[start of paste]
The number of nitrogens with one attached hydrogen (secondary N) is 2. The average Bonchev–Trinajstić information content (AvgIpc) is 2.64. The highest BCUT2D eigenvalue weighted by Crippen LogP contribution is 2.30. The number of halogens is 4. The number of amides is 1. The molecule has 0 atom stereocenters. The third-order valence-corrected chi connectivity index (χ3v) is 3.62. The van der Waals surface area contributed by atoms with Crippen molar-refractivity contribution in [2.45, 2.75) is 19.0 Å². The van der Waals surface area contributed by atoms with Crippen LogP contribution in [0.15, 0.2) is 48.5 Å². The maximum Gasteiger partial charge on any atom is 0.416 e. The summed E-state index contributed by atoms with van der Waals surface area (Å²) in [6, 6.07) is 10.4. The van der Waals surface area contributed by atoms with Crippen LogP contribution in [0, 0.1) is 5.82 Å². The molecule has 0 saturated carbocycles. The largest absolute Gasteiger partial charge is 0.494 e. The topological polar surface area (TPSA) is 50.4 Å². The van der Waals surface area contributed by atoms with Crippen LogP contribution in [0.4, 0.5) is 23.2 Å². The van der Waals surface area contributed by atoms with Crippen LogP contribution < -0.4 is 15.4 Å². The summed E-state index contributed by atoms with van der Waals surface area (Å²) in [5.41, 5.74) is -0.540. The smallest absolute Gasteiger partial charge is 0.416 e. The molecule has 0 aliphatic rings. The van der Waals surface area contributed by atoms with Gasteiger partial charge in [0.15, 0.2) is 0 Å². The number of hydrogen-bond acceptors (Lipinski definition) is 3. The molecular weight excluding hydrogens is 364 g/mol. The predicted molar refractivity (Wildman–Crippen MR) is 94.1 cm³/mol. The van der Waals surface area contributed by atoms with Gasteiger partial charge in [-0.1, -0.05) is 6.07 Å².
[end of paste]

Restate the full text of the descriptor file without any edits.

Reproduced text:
The number of nitrogens with one attached hydrogen (secondary N) is 2. The average Bonchev–Trinajstić information content (AvgIpc) is 2.64. The highest BCUT2D eigenvalue weighted by Crippen LogP contribution is 2.30. The number of halogens is 4. The number of amides is 1. The molecule has 0 atom stereocenters. The third-order valence-corrected chi connectivity index (χ3v) is 3.62. The van der Waals surface area contributed by atoms with Crippen molar-refractivity contribution in [2.45, 2.75) is 19.0 Å². The van der Waals surface area contributed by atoms with Crippen LogP contribution in [0.15, 0.2) is 48.5 Å². The maximum Gasteiger partial charge on any atom is 0.416 e. The summed E-state index contributed by atoms with van der Waals surface area (Å²) in [6, 6.07) is 10.4. The van der Waals surface area contributed by atoms with Crippen LogP contribution in [0, 0.1) is 5.82 Å². The molecule has 0 saturated carbocycles. The largest absolute Gasteiger partial charge is 0.494 e. The topological polar surface area (TPSA) is 50.4 Å². The van der Waals surface area contributed by atoms with Crippen LogP contribution in [0.4, 0.5) is 23.2 Å². The van der Waals surface area contributed by atoms with Crippen LogP contribution < -0.4 is 15.4 Å². The summed E-state index contributed by atoms with van der Waals surface area (Å²) in [5.41, 5.74) is -0.540. The smallest absolute Gasteiger partial charge is 0.416 e. The molecule has 0 aliphatic rings. The van der Waals surface area contributed by atoms with Gasteiger partial charge in [0.15, 0.2) is 0 Å². The number of hydrogen-bond acceptors (Lipinski definition) is 3. The molecular weight excluding hydrogens is 364 g/mol. The predicted molar refractivity (Wildman–Crippen MR) is 94.1 cm³/mol. The van der Waals surface area contributed by atoms with Gasteiger partial charge in [-0.1, -0.05) is 6.07 Å².